Kilmer, Thompson, Klobuchar, and Sasse Introduce Skills Investment Act of 2018
The Skills Investment Act of 2018 creates lifelong learning accounts, a portable, tax-advantaged benefit that will help workers learn new skills and compete in the changing economy
WASHINGTON, DC—Today, Representatives Derek Kilmer (D-WA) and Glenn ‘GT’ Thompson (R-PA) and Senators Amy Klobuchar (D-MN) and Ben Sasse (R-NE) introduced The Skills Investment Act of 2018. The bill would create lifelong-learning accounts, which workers in the changing economy can use to pay for skills training, career-related learning and professional development through their careers.
“Our economy is changing fast and the Skills Investment Act will help workers change with it,” Kilmer said. “American workers can use money from lifelong learning accounts to learn the skills needed to land new jobs, earn bigger paychecks and help our country out-compete the rest of the world. And employers can use the accounts to attract the best workers. This is just the start of what Congress can do to help America compete and win in the 21st Century economy.”
“I fully support expanding access to skills-based educational opportunities and professional development, and this bill provides incentives for workers of all ages to invest in their futures,” Thompson said. “With more than 6 million job openings, we must ensure that job seekers are learning the skills necessary to compete for in-demand jobs. As Co-Chair of the bipartisan House Career & Technical Education Caucus, I am proud to co-lead this bill with Rep. Kilmer and I thank him for his dedication to this issue.”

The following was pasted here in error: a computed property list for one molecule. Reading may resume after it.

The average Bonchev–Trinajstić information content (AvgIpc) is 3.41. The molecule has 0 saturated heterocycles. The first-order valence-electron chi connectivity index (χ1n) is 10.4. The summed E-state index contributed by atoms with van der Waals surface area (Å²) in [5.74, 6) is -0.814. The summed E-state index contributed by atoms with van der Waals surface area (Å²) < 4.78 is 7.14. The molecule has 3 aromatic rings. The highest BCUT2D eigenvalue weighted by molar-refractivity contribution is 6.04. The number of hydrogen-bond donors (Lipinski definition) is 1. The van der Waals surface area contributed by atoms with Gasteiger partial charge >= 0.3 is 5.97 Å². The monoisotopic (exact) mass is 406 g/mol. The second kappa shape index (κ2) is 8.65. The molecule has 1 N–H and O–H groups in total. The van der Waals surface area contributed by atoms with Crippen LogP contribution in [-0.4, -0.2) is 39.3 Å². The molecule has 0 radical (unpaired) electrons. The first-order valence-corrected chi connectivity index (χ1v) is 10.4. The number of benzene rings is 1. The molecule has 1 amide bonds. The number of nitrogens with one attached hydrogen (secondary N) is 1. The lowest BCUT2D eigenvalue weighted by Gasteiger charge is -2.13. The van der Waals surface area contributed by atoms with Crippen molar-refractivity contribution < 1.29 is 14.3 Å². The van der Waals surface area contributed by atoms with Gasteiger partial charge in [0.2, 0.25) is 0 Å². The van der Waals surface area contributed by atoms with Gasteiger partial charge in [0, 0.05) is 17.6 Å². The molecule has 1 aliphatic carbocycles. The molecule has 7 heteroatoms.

The Skills Investment Act enhances an existing tax-advantaged savings account, the Coverdell Education Savings Account, so that workers can use the accounts to pay for training programs that teach them new skills. Like a Health Savings Account, these voluntary accounts would be portable — moving with workers throughout their lives — contributions are tax free, and both workers and employers receive tax credits for contributions to the accounts.
The tax treatment of these savings accounts would be similar to a Health Savings Account. Mid-career workers can contribute up to $4,000 tax free each year, with a maximum contribution limit of $10,000. Employers would receive a 25% tax credit for contributions to a worker’s account.
Workers can use the account at any time to learn skills to make them more competitive as the economy changes. By contributing to the accounts, employers can attract and retain employees.
A bipartisan group of original sponsors joined Kilmer and Thompson in the House including Reps. Lou Barletta (R-PA) and Scott Peters (D-CA).
“When I’m talking with employers back in Pennsylvania, they always tell me that they have good-paying, family-sustaining jobs available, but they can’t find skilled workers to fill them,” Barletta said. “I am proud to have worked alongside Representatives Kilmer, Thompson, and Peters to bridge the skills gap to give Americans the tools they need to get back into the workforce.”
“Education spurs innovation. American workers should have access to educational opportunities throughout their careers so they can remain competitive in the economy of tomorrow,” Rep. Peters said. “The Skills Investment Act reinforces that by encouraging workers and their employers to contribute to lifelong learning accounts. I will continue to support measures to prepare American workers to thrive in the evolving economy.”